Work to close Delaware’s ‘digital divide’ now underway
More than 11,000 homes and businesses that until now have not had wired, high-speed service will get access to a minimum of 100 megabits per second download speeds.
Delaware is paying $56 million to provide the ‘last mile’ of connections for residents who don’t have wired access to high-speed internet.
More than 11,000 homes and businesses that until now have not had wired, high-speed service will get access to a minimum of 100 megabits per second download speeds. Sussex County has the highest number of unconnected customers with 7,350. There’s 3,800 needing to be connected in Kent County, and just 450 in New Castle County. The state’s website offers a street-by-street level detail of areas that are not connected.
Earlier this month, the state delivered the grant money to Comcast ($33.1 million), Verizon ($11.8 million), and Mediacom ($11.1 million) to make the final connections.
“Expanding access to reliable broadband service has long been a priority for Delaware,” said Chief Information Officer for the state Jason Clarke. “We are excited to execute on the strategy of our stakeholders and our well-positioned vendor community to close this digital divide in Delaware.”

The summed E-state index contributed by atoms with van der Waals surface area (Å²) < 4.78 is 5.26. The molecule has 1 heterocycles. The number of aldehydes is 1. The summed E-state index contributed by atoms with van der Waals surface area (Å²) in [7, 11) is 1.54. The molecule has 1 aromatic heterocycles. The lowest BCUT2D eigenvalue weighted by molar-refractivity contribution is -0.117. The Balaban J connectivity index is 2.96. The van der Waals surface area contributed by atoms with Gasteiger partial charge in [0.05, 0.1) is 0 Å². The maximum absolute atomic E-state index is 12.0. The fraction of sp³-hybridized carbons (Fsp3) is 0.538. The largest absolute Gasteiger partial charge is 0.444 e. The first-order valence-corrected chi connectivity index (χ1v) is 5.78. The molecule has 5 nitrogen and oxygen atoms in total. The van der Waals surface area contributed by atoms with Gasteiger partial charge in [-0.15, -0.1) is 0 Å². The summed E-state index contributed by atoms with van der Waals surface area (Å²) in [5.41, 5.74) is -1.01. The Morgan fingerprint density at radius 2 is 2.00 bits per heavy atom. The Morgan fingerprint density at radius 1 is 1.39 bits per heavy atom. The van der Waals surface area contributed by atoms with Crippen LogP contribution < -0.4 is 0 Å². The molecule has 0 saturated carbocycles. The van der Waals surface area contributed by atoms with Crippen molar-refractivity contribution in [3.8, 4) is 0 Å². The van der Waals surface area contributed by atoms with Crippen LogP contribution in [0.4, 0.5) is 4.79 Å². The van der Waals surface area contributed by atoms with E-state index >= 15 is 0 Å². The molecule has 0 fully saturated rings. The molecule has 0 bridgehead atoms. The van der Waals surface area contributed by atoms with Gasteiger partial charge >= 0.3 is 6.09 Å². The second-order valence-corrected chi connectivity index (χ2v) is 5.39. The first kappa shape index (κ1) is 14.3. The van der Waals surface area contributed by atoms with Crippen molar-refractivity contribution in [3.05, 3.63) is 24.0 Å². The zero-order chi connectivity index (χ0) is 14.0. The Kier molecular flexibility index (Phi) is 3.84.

The state grants will fund up to 75% of the construction costs, with the companies kicking in the remaining 25% match funding. They were selected based on the state’s “edge-out” strategy, to allow the company with service lines closest to unserved homes to make that final connection.
“This partnership will bolster the hundreds of millions of dollars Comcast has already invested in the state to connect thousands of currently unserved homes to our gigabit speed fiber network,” said Comcast’s Michael Parker. “We’re committed to helping individuals and communities fully participate in the digital economy.”
The grant money is part of a $110 million broadband expansion plan funded by the American Rescue Plan Act.
There is precedence for using federal funds to get rural residents connected. In the 1930s, the federal government provided loans through the Rural Electrification Act to connect farmers and other rural residents to the power grid. That led to the creation of hundreds of electrical cooperatives, including the Delaware Electric Coop.
In addition to extending broadband lines, that federal spending bill funded direct payment checks worth $1,400 to most Americans last year. It also extended the child tax credit and allowed for that credit to be sent directly to parents.
WHYY is your source for fact-based, in-depth journalism and information. As a nonprofit organization, we rely on financial support from readers like you. Please give today.